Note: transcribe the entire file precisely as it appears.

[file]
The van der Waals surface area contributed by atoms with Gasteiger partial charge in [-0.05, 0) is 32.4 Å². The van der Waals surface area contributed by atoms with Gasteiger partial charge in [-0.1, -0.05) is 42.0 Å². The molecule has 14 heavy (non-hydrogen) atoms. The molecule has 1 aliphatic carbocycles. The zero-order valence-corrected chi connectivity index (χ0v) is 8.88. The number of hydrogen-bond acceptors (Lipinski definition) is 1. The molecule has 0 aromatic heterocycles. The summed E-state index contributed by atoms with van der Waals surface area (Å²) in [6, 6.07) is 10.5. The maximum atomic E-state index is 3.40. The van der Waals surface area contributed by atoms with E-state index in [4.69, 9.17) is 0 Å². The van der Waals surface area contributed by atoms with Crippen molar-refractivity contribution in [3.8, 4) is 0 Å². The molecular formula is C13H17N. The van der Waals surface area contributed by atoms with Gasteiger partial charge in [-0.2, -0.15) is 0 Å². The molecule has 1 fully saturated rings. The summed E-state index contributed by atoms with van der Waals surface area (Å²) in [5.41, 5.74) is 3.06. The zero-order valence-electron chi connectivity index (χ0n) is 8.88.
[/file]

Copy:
The van der Waals surface area contributed by atoms with Gasteiger partial charge in [-0.05, 0) is 32.4 Å². The van der Waals surface area contributed by atoms with Gasteiger partial charge in [-0.1, -0.05) is 42.0 Å². The molecule has 14 heavy (non-hydrogen) atoms. The molecule has 1 aliphatic carbocycles. The zero-order valence-corrected chi connectivity index (χ0v) is 8.88. The number of hydrogen-bond acceptors (Lipinski definition) is 1. The molecule has 0 aromatic heterocycles. The summed E-state index contributed by atoms with van der Waals surface area (Å²) in [6, 6.07) is 10.5. The maximum atomic E-state index is 3.40. The van der Waals surface area contributed by atoms with E-state index in [4.69, 9.17) is 0 Å². The van der Waals surface area contributed by atoms with Crippen molar-refractivity contribution in [3.8, 4) is 0 Å². The molecular formula is C13H17N. The van der Waals surface area contributed by atoms with Gasteiger partial charge in [-0.2, -0.15) is 0 Å². The molecule has 1 fully saturated rings. The summed E-state index contributed by atoms with van der Waals surface area (Å²) in [5.41, 5.74) is 3.06. The zero-order valence-electron chi connectivity index (χ0n) is 8.88.